Scientists undertook a study to find the safest location to hide in a “moderate damage zone,” the region where concrete buildings don’t collapse, in event of a nuclear assault after Russian President Vladimir Putin regularly discussed the threat of nuclear war in recent months.
“As for the idea that Russia wouldn’t use such weapons first under any circumstances, then it means we wouldn’t be able to be the second to use them either – because the possibility to do so in case of an attack on our territory would be very limited. Nevertheless, we have a strategy… namely, as a defense, we consider weapons of mass destruction, nuclear weapons – it is all based around the so-called retaliatory strike. That is, when we are struck, we strike in response,” Putin stated in December.
Saying, “Russia will use all the instruments at its disposal to counter a threat against its territorial integrity—this is not a bluff,” Putin issued the frightening statement, in mid-September.
The analysis concluded that “Obviously, near the nuclear bomb detonation, the devastation would be widespread, and the fatality rate would be practically 100%. However, outside of the severe damage zone (SDZ), the effect of the blast reduces and survivability increases,” as researchers at the University of Nicosia in Cyprus, who used computer modeling to simulate a nuclear blast explosion of a 750 kT atomic warhead.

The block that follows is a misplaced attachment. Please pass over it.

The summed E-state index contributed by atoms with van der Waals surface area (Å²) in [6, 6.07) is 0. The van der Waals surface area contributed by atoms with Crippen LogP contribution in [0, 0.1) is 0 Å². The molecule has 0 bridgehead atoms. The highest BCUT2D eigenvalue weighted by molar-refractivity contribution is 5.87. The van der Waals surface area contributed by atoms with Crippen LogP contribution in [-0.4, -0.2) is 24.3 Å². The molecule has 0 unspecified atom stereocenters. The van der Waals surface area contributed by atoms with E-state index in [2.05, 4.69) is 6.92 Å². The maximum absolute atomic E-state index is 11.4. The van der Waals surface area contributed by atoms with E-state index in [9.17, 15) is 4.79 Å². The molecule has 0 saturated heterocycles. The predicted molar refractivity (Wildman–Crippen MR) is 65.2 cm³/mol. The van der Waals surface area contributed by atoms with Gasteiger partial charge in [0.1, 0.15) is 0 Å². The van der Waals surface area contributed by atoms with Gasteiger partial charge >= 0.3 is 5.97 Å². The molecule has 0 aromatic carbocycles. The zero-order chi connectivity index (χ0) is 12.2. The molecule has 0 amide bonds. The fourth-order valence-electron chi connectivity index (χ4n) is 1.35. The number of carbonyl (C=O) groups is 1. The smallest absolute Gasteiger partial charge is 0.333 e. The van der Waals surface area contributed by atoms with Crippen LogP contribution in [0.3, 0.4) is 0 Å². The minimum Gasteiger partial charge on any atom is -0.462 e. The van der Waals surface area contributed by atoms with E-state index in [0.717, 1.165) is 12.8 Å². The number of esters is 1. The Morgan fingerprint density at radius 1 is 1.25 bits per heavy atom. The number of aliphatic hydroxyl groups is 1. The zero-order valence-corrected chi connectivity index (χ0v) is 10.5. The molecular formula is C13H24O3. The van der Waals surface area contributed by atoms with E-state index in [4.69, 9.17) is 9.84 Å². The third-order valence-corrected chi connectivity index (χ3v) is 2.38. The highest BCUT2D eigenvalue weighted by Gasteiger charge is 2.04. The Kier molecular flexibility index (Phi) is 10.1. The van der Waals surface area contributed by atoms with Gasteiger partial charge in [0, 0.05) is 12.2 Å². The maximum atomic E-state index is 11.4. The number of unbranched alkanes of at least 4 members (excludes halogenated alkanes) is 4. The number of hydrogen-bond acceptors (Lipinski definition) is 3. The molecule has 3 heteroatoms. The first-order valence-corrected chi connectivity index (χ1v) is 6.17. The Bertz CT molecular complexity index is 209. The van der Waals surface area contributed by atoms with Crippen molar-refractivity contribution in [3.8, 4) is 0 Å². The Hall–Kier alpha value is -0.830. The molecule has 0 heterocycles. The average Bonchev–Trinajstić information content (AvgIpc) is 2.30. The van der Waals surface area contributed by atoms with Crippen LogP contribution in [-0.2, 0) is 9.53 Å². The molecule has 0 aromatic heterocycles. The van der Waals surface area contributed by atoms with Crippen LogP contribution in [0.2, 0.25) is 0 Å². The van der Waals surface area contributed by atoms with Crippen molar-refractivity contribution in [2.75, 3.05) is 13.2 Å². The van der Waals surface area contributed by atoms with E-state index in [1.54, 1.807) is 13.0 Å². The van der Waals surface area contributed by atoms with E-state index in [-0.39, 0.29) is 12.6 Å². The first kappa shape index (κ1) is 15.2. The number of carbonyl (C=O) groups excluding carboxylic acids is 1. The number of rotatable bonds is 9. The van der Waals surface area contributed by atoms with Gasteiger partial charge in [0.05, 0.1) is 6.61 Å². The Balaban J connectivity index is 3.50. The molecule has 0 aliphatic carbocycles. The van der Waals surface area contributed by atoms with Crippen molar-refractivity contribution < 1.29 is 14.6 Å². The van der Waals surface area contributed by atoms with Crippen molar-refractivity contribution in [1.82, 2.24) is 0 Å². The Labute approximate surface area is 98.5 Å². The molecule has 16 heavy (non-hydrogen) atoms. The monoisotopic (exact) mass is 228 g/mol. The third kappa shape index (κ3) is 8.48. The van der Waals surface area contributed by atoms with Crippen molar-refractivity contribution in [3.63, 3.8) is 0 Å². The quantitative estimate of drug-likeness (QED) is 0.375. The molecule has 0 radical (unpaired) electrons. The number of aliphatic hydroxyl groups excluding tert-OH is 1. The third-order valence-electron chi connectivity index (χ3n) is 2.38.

The study states, “The force hitting a standing person indoors is equivalent to several g-forces of body mass acceleration and could lift a person off the ground and throw them to the walls.”
The researchers advise that in the event of a nuclear attack, people should remain inside a concrete structure and, if they must hide in a hallway, they should do so in a corner as opposed to the middle because “the supersonic shock waves arising from the blast undergo expansion as they enter a room through an opening leading to channeling effects.” The researchers note, “the results show that most of the air is directed toward the corridor rather than through the opposite room’s door, leading to high airspeed developed in rooms further down the aisle.”
Author Dimitris Drikakis told The Daily Mail, he said, “If people see the explosion from far away they have to take shelter ASAP.”
In addition, he said, “before our study, the danger to people inside a concrete-reinforced building that withstands the blast wave was unclear.”